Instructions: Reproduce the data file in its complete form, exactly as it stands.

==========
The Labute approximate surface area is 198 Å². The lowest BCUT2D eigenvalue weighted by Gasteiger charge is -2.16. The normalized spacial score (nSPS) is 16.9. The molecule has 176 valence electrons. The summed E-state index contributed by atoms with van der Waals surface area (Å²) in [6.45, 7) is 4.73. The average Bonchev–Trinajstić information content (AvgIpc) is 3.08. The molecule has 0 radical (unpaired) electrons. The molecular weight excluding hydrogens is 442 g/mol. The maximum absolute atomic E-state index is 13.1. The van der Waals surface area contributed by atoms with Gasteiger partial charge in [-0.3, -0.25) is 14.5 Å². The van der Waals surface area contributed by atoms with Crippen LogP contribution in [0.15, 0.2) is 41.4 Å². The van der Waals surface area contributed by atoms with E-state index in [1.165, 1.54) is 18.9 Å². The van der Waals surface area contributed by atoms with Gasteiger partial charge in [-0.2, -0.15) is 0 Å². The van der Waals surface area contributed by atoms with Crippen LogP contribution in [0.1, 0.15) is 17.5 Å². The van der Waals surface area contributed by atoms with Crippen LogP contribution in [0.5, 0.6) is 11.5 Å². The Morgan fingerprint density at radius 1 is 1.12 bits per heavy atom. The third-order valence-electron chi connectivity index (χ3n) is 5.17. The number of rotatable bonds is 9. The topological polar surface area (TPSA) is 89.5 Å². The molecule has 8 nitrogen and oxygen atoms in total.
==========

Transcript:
The Labute approximate surface area is 198 Å². The lowest BCUT2D eigenvalue weighted by Gasteiger charge is -2.16. The normalized spacial score (nSPS) is 16.9. The molecule has 176 valence electrons. The summed E-state index contributed by atoms with van der Waals surface area (Å²) in [6.45, 7) is 4.73. The average Bonchev–Trinajstić information content (AvgIpc) is 3.08. The molecule has 0 radical (unpaired) electrons. The molecular weight excluding hydrogens is 442 g/mol. The maximum absolute atomic E-state index is 13.1. The van der Waals surface area contributed by atoms with Gasteiger partial charge in [-0.3, -0.25) is 14.5 Å². The van der Waals surface area contributed by atoms with Crippen LogP contribution in [0.15, 0.2) is 41.4 Å². The van der Waals surface area contributed by atoms with E-state index in [1.165, 1.54) is 18.9 Å². The van der Waals surface area contributed by atoms with Gasteiger partial charge in [-0.2, -0.15) is 0 Å². The van der Waals surface area contributed by atoms with Crippen LogP contribution in [0.1, 0.15) is 17.5 Å². The van der Waals surface area contributed by atoms with Crippen LogP contribution in [0.5, 0.6) is 11.5 Å². The Morgan fingerprint density at radius 1 is 1.12 bits per heavy atom. The third-order valence-electron chi connectivity index (χ3n) is 5.17. The number of rotatable bonds is 9. The topological polar surface area (TPSA) is 89.5 Å². The molecule has 8 nitrogen and oxygen atoms in total.